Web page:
BookNet Canada was recently in conversation with the Toronto Public Library about its use of CataList and online catalogues. One interesting point that came up was how the TPL needs online catalogue content earlier (especially from Canadian publishers) in order to facilitate their ordering process. With this in mind, Valerie Casselman, Senior Collections Specialist, Adult Content, kindly put together the following blog post.
Throughout its history, the Toronto Public Library has been committed to supporting the work of Canadian writers and the small Canadian presses who publish them. To that end, TPL purchases copies of all Canadian fiction and poetry for both its reference library and for the circulating collections at many of its 98 other branches. We also purchase most non-fiction titles for the Toronto Reference Library—the exception being books with strictly regional interest—and selectively for the circulating branch collections. We aim to have these titles on order early (pre-publication) and available for borrowing in our libraries as close to the publication date as possible.
TPL began to transition from using print catalogues to order materials to using online selection in 2008, initially with Baker and Taylor’s Title Source 3 and then in 2010 with an online bibliographic database and selection software developed, in collaboration with TPL, by the Canadian library wholesaler Whitehots.
Working from a list of publishers and a timeline developed by TPL collections specialists, Whitehots creates and sends carts of titles published by a wide range of trade, academic, specialized, and small-press publishers. The contents of a cart represent the entire output of a publisher for a given publishing season. Using Bowker as their data source—which in turn relies on ONIX feeds transmitted from individual publishers—Whitehots converts the raw data files they receive into a dynamic database of titles that librarians use to select and allocate for branches and then download to TPL’s ILS for acquisitions, cataloguing, and ultimately for customers to locate, borrow, and place holds.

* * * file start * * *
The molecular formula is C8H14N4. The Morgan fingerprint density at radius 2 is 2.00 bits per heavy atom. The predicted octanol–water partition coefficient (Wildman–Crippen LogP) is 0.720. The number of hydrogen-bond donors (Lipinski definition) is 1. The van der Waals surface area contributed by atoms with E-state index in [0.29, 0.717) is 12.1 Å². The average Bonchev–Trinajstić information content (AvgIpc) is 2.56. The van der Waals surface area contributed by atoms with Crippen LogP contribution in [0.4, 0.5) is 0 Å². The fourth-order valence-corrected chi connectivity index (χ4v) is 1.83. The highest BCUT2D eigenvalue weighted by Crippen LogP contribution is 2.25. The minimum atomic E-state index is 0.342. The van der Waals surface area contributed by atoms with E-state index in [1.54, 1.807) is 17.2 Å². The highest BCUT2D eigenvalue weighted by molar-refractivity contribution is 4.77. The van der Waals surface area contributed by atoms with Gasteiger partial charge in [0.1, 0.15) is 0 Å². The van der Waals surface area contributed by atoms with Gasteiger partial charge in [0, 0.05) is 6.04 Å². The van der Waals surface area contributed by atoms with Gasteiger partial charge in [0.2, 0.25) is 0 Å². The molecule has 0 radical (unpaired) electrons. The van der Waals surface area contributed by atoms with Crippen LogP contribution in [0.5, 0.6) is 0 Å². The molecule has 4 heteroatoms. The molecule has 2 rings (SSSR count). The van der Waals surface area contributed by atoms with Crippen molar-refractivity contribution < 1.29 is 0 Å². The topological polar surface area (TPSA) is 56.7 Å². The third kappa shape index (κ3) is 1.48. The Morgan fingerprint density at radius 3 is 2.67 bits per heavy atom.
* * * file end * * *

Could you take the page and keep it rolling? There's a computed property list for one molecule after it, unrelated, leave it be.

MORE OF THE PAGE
The advent of this new selection environment has meant developing new workflows, new procedures, new approaches to the work of selection, and a new dependence on correct, complete, and timely electronic data. Such rich information as publicity and marketing plans, print runs, endorsements from other writers, and even author biographies—vital for making decisions about local authors—are often missing in the online environment. This is especially a problem with the smaller Canadian presses, where not only is much of this information missing, but also basic data such as price, annotations, author’s name, or the audience level is often incomplete or absent altogether. Sometimes, a publisher’s titles are missing entirely from the selection database, resulting in difficulties and delays in acquiring these books and making them available to our customers.
In April of this year, Whitehots began importing BookNet Canada data into their website and we now have access to more complete annotations, author information, some reviews and endorsements, as well as a link to CataList. This has helped enormously. However, there are still too many instances where the information required to make decisions is not available when we need it.
So, what can small Canadian publishers do for the Toronto Public Library? Provide high quality data that is complete and correct and ready early – in the same timeframe as print catalogues have traditionally been released – so that we can have their books on order well before the beginning of the publishing season and available in branches for readers when they are launched and reviewed.